This means of water transportation has serviced generations of local students
Students in a south-central Vietnamese region have had to cross a river on a raft and canoe to obtain education for well over a decade, facing possible dangers to their personal safety.
In the early mornings of weekdays, ethnic-minority children in Son Ha District of Quang Ngai Province begin taking rides on a bamboo raft in order to navigate the river separating their middle school and villages.
The students, numbering around 53, must be good swimmers before they can stand on the floating structure.
“They can swim, so that they can get to the bank in case of falling off the raft. I won’t let them ride if they can’t swim,” said Dinh Van C’rac, who has spent more than ten years carrying local students in this fashion.
His hands have grown calloused from holding the cable deployed to enable the movement of the raft, whose passengers include both students and adults.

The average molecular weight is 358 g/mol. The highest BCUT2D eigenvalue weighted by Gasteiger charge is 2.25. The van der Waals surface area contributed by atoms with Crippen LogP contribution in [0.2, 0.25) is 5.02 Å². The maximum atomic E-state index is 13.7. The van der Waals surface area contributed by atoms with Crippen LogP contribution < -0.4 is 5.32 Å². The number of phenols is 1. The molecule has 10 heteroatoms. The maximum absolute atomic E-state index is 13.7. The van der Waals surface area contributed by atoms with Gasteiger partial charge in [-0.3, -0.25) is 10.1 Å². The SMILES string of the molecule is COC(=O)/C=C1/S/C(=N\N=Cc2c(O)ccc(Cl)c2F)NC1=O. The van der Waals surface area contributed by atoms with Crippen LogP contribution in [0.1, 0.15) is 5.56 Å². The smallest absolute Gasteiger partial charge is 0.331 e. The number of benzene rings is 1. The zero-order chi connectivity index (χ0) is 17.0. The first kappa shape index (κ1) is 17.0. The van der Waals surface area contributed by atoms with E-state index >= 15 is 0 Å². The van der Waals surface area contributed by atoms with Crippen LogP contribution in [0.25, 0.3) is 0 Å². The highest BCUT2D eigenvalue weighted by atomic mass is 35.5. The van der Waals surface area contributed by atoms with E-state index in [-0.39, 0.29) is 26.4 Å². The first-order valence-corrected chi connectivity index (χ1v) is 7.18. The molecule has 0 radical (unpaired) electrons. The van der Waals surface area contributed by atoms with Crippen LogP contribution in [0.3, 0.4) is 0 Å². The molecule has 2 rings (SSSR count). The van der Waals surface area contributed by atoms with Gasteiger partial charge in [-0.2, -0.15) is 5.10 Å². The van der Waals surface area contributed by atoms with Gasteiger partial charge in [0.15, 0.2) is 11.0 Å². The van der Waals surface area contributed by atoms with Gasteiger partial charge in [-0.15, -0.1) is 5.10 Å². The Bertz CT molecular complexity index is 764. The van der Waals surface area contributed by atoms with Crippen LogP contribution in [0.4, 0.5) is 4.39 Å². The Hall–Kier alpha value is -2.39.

Local residents have used the raft for generations, and several years ago the government provided them with a small canoe ready in service when the floating structure fails to handle a large number of passengers, according to Doan Thi Chien, a leader of Son Bao Commune, part of Son Ha District.
The students are forced to be bound to one side of the river if its currents are strong.
Children who miss a raft or canoe trip are occasionally seen braving the river by themselves.
The raftman C’rac said he is willing to stop receiving his monthly salary of VND1 million (US$44) for the service in the hope that a bridge will be constructed.
“When there’s a bridge, the children can go to school come rain or shine,” he said.
Official Chien said that local authorities have submitted to the higher administration proposals of having a bridge built at the place for a number of years, adding that such a structure is likely to be constructed at a cost of VND5 billion ($220,000) within the next two years.